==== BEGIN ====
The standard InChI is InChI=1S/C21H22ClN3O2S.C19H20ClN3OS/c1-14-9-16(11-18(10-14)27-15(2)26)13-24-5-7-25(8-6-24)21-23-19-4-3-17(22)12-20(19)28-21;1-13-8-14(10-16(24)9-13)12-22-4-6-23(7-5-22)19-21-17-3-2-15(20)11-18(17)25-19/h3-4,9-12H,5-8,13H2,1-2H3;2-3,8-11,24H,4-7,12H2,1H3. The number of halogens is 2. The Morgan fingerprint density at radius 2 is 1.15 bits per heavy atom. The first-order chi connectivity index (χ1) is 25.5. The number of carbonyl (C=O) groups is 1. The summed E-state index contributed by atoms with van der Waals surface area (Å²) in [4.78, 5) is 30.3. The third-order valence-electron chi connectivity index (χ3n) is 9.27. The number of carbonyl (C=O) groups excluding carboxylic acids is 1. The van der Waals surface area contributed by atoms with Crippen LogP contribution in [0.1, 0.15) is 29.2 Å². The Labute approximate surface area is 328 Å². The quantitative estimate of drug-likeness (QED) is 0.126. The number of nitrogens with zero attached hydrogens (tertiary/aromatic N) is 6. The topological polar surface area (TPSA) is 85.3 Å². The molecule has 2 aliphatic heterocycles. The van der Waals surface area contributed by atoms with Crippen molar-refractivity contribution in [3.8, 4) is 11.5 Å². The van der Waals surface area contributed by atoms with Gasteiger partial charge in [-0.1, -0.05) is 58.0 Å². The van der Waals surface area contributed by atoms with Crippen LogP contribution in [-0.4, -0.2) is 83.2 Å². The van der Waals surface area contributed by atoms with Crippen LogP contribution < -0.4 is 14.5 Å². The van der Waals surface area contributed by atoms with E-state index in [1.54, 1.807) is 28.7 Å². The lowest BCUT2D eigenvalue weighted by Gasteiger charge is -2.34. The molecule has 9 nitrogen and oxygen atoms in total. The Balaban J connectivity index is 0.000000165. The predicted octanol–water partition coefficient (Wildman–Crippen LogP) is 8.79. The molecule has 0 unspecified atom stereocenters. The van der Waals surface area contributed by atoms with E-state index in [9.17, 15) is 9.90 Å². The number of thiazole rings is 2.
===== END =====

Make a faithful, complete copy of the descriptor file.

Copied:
The standard InChI is InChI=1S/C21H22ClN3O2S.C19H20ClN3OS/c1-14-9-16(11-18(10-14)27-15(2)26)13-24-5-7-25(8-6-24)21-23-19-4-3-17(22)12-20(19)28-21;1-13-8-14(10-16(24)9-13)12-22-4-6-23(7-5-22)19-21-17-3-2-15(20)11-18(17)25-19/h3-4,9-12H,5-8,13H2,1-2H3;2-3,8-11,24H,4-7,12H2,1H3. The number of halogens is 2. The Morgan fingerprint density at radius 2 is 1.15 bits per heavy atom. The first-order chi connectivity index (χ1) is 25.5. The number of carbonyl (C=O) groups is 1. The summed E-state index contributed by atoms with van der Waals surface area (Å²) in [4.78, 5) is 30.3. The third-order valence-electron chi connectivity index (χ3n) is 9.27. The number of carbonyl (C=O) groups excluding carboxylic acids is 1. The van der Waals surface area contributed by atoms with Crippen LogP contribution in [0.1, 0.15) is 29.2 Å². The Labute approximate surface area is 328 Å². The quantitative estimate of drug-likeness (QED) is 0.126. The number of nitrogens with zero attached hydrogens (tertiary/aromatic N) is 6. The topological polar surface area (TPSA) is 85.3 Å². The molecule has 2 aliphatic heterocycles. The van der Waals surface area contributed by atoms with Crippen molar-refractivity contribution in [3.8, 4) is 11.5 Å². The van der Waals surface area contributed by atoms with Gasteiger partial charge in [-0.1, -0.05) is 58.0 Å². The van der Waals surface area contributed by atoms with Crippen LogP contribution in [-0.4, -0.2) is 83.2 Å². The van der Waals surface area contributed by atoms with Crippen LogP contribution < -0.4 is 14.5 Å². The van der Waals surface area contributed by atoms with E-state index in [1.54, 1.807) is 28.7 Å². The lowest BCUT2D eigenvalue weighted by Gasteiger charge is -2.34. The molecule has 9 nitrogen and oxygen atoms in total. The Balaban J connectivity index is 0.000000165. The predicted octanol–water partition coefficient (Wildman–Crippen LogP) is 8.79. The molecule has 0 unspecified atom stereocenters. The van der Waals surface area contributed by atoms with E-state index in [9.17, 15) is 9.90 Å². The number of thiazole rings is 2.